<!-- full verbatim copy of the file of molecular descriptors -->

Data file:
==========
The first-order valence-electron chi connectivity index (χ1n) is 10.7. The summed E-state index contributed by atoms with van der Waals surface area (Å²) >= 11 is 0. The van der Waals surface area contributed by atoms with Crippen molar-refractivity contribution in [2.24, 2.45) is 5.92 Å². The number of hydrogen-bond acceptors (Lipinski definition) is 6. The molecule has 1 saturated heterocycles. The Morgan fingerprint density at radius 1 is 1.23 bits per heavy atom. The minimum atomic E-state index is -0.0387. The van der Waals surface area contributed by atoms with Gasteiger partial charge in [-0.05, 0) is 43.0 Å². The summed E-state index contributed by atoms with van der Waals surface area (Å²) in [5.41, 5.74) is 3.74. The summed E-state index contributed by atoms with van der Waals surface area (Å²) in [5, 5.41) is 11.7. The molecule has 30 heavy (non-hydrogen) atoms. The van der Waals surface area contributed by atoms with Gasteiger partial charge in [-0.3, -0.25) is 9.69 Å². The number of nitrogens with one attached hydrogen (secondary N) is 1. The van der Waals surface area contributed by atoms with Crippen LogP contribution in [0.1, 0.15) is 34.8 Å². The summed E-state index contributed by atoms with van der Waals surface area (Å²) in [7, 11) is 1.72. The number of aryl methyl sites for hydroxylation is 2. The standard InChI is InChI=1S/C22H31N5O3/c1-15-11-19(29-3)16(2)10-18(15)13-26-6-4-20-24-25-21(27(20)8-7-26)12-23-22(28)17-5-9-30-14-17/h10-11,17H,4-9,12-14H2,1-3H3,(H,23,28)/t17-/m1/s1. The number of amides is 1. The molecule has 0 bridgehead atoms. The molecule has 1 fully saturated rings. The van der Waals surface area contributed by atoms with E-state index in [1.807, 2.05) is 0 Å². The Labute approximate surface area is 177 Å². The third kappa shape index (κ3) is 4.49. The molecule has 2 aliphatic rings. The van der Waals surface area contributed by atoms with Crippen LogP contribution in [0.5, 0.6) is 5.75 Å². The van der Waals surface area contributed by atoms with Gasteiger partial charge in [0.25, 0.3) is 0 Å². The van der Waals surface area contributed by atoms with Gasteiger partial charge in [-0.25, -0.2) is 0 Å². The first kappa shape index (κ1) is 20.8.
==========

The first-order valence-electron chi connectivity index (χ1n) is 10.7. The summed E-state index contributed by atoms with van der Waals surface area (Å²) >= 11 is 0. The van der Waals surface area contributed by atoms with Crippen molar-refractivity contribution in [2.24, 2.45) is 5.92 Å². The number of hydrogen-bond acceptors (Lipinski definition) is 6. The molecule has 1 saturated heterocycles. The Morgan fingerprint density at radius 1 is 1.23 bits per heavy atom. The minimum atomic E-state index is -0.0387. The van der Waals surface area contributed by atoms with Gasteiger partial charge in [-0.05, 0) is 43.0 Å². The summed E-state index contributed by atoms with van der Waals surface area (Å²) in [5.41, 5.74) is 3.74. The summed E-state index contributed by atoms with van der Waals surface area (Å²) in [5, 5.41) is 11.7. The molecule has 30 heavy (non-hydrogen) atoms. The van der Waals surface area contributed by atoms with Gasteiger partial charge in [-0.3, -0.25) is 9.69 Å². The number of nitrogens with one attached hydrogen (secondary N) is 1. The van der Waals surface area contributed by atoms with Crippen LogP contribution in [0.1, 0.15) is 34.8 Å². The summed E-state index contributed by atoms with van der Waals surface area (Å²) in [7, 11) is 1.72. The number of aryl methyl sites for hydroxylation is 2. The standard InChI is InChI=1S/C22H31N5O3/c1-15-11-19(29-3)16(2)10-18(15)13-26-6-4-20-24-25-21(27(20)8-7-26)12-23-22(28)17-5-9-30-14-17/h10-11,17H,4-9,12-14H2,1-3H3,(H,23,28)/t17-/m1/s1. The number of amides is 1. The molecule has 0 bridgehead atoms. The molecule has 1 fully saturated rings. The van der Waals surface area contributed by atoms with E-state index in [1.807, 2.05) is 0 Å². The Labute approximate surface area is 177 Å². The third kappa shape index (κ3) is 4.49. The molecule has 2 aliphatic rings. The van der Waals surface area contributed by atoms with Crippen LogP contribution in [0.5, 0.6) is 5.75 Å². The van der Waals surface area contributed by atoms with Gasteiger partial charge in [0.25, 0.3) is 0 Å². The van der Waals surface area contributed by atoms with Gasteiger partial charge in [-0.25, -0.2) is 0 Å². The first kappa shape index (κ1) is 20.8.